The museum's master narrative is one in which, through sacks, plagues, papal feuds, and world wars, Bologna and its university live on. The city's famed medieval towers rose, leaned, and mostly fell. Napoleon and other conquerors came and went. The location of the university itself moved through the centuries, from where the first informal groups of students from different nations hired scholars for teaching, to today's graffiti-marked campus near the city center, a little worn and grimy in the good way that bespeaks an abundance of youthful carelessness, defiance, and vitality.

In the interim—that is, from 1563 to 1803—the university was housed in the Archiginnasio Palace, built after the Council of Trent to unite disparate schools of law, mathematics, physics, and medicine in a single building of classic proportions. Surgeons taught and practiced in a wood-paneled operating theater containing two marvelously wrought carvings of skinless anatomical men. The adjoining chapel featured religious-themed frescoes by Cesi until they were all but obliterated by Allied bombers, in January 1944, part of a campaign that dropped tons of ordnance on Bologna in an attempt to crack the city's transportation hub. Today the palace's stone corridors are crowded with plaques and tributes to professors from centuries past, as well as a new exhibition on Charles Dickens, who said of Bologna, "There is a grave and learned air about the city, and pleasant gloom upon it."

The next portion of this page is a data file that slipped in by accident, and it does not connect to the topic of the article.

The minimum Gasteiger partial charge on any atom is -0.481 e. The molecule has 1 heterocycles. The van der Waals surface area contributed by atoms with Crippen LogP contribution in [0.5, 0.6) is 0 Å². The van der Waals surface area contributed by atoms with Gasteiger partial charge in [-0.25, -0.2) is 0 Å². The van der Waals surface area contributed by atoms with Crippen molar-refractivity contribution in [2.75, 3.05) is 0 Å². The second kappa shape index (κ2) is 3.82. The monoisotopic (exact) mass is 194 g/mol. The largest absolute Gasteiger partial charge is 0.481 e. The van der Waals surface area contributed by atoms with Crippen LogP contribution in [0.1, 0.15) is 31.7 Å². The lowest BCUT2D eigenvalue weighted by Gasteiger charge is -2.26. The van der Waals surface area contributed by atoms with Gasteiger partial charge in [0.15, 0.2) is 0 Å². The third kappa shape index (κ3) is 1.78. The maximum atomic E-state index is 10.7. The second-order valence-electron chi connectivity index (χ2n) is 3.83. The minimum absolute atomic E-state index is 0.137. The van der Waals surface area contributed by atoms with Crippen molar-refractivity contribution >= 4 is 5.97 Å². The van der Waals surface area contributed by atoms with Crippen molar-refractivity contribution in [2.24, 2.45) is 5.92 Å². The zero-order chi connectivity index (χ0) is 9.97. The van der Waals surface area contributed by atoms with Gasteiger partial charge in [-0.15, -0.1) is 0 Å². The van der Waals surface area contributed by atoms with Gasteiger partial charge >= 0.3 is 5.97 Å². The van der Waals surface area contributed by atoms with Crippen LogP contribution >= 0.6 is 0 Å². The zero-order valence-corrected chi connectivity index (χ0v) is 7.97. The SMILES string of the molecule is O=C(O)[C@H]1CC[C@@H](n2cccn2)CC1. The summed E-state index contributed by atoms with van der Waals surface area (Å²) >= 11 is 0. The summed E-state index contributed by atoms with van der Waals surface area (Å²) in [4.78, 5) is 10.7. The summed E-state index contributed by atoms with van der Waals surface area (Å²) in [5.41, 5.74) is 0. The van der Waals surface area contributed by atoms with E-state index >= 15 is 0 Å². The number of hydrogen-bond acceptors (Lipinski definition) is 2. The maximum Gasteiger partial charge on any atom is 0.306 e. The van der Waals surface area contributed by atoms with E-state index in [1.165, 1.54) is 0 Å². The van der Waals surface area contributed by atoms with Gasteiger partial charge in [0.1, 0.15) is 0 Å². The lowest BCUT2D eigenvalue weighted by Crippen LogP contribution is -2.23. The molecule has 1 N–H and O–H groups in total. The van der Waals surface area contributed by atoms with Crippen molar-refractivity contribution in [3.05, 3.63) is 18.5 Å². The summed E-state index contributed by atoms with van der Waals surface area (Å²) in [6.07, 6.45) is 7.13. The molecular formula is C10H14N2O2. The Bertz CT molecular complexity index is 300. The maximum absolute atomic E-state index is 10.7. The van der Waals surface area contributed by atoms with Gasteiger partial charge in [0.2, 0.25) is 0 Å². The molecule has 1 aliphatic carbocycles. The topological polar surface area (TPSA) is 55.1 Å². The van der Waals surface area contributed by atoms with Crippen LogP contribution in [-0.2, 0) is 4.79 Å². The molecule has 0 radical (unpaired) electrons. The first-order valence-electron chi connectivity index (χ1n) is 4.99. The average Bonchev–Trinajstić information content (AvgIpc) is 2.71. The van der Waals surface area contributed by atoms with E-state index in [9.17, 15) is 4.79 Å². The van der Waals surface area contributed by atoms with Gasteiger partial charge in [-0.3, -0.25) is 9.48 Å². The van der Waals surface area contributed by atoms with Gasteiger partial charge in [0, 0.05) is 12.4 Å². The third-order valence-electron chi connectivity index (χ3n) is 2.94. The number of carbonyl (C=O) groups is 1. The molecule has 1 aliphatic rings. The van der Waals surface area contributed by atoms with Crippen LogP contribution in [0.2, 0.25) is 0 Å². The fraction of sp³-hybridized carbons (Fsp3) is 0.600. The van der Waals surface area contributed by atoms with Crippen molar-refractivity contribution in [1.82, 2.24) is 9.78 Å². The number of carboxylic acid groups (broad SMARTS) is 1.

Bologna is a monument to the enduring university idea, a notion whose simplicity and logic—students and scholars, together, free—has stood every test of time, just as the perfect proportions and tonal harmony of a Renaissance fresco remain the standard of beauty five centuries after their creation. All of the people at the conference seemed to feel this in their bones. This is commonplace. As much as professors and administrators like to complain about their institutions, they believe in them, or at least the best idea of them, profoundly.